Step 3: Evaluate the options
Now that you have detailed all available options and courses of action, you need to determine the preferred solution. A good method for selecting the best option is by establishing criteria, or a mechanism, that will help you prioritise solutions. You can accumulate points for each alternative based on costs, benefits, deliverables, and any complexities involved. Based on the scoring of these criteria, you can determine which alternative is the preferred solution to the problem. You can document all findings in your business case.
Step 4: Implementation strategy
After establishing the solution you must now convince the decision-makers to implement your strategies to achieve the goals in the best, fastest and most economical ways possible. Creating a business case helps to demonstrate the path that needs to be taken to solve the identified problem. It provides a clear vision of how you are planning on delivering the required business benefits. Document plans in your business case of how you intend to implement and achieve business objectives, the steps that have been taken to reduce risks, any unforeseen obstacles, and identify those responsible for completing the project successfully.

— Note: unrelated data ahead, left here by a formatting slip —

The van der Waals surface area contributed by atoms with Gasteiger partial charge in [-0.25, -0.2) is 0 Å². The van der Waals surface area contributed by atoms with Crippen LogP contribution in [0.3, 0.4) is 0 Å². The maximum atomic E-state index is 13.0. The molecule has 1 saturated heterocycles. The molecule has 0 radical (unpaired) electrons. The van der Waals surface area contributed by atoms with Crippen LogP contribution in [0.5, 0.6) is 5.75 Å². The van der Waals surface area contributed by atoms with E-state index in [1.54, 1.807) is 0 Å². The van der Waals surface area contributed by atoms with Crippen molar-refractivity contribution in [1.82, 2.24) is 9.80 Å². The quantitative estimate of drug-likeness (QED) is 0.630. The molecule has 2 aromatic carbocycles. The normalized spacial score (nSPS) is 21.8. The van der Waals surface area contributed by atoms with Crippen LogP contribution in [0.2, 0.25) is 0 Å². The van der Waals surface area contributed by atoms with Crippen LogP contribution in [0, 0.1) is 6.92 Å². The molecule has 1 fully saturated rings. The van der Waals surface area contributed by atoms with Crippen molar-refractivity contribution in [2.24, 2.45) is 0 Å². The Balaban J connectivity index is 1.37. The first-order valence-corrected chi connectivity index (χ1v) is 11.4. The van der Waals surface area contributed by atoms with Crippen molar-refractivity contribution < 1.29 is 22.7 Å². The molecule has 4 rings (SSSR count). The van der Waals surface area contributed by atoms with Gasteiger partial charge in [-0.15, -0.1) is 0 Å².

Step 5: Recommendation
Develop a solid business case, taking into consideration all the above steps and present all documentation to the board, or project sponsors, for approval.
Acufire is here to help you with business case development for energy efficiency investment projects. We develop solutions that deliver maximum return on investment, for medium to long-term business opportunities. Our highly experienced team will diligently and professionally present recommendations to your clients and business partners for approval. We deliver detailed and highly articulated business cases that enable enhanced project management, all targeted at delivering a successful outcome.
Our Business Case Development services
At Acufire we provide business case development services for all aspects of organisational improvement and growth. We develop bespoke business cases that match your specific requirements. Our services include:
- Creating, reviewing and asserting business cases.
- Our professional help with the preparation and presentation of business cases, via tried and tested methods.
- Business case policy and process consultancy.
- Nurturing development through the appraisal of investment and funding.
- Providing continual support and guidance on all matters relating to business cases, in the form of programmes or projects.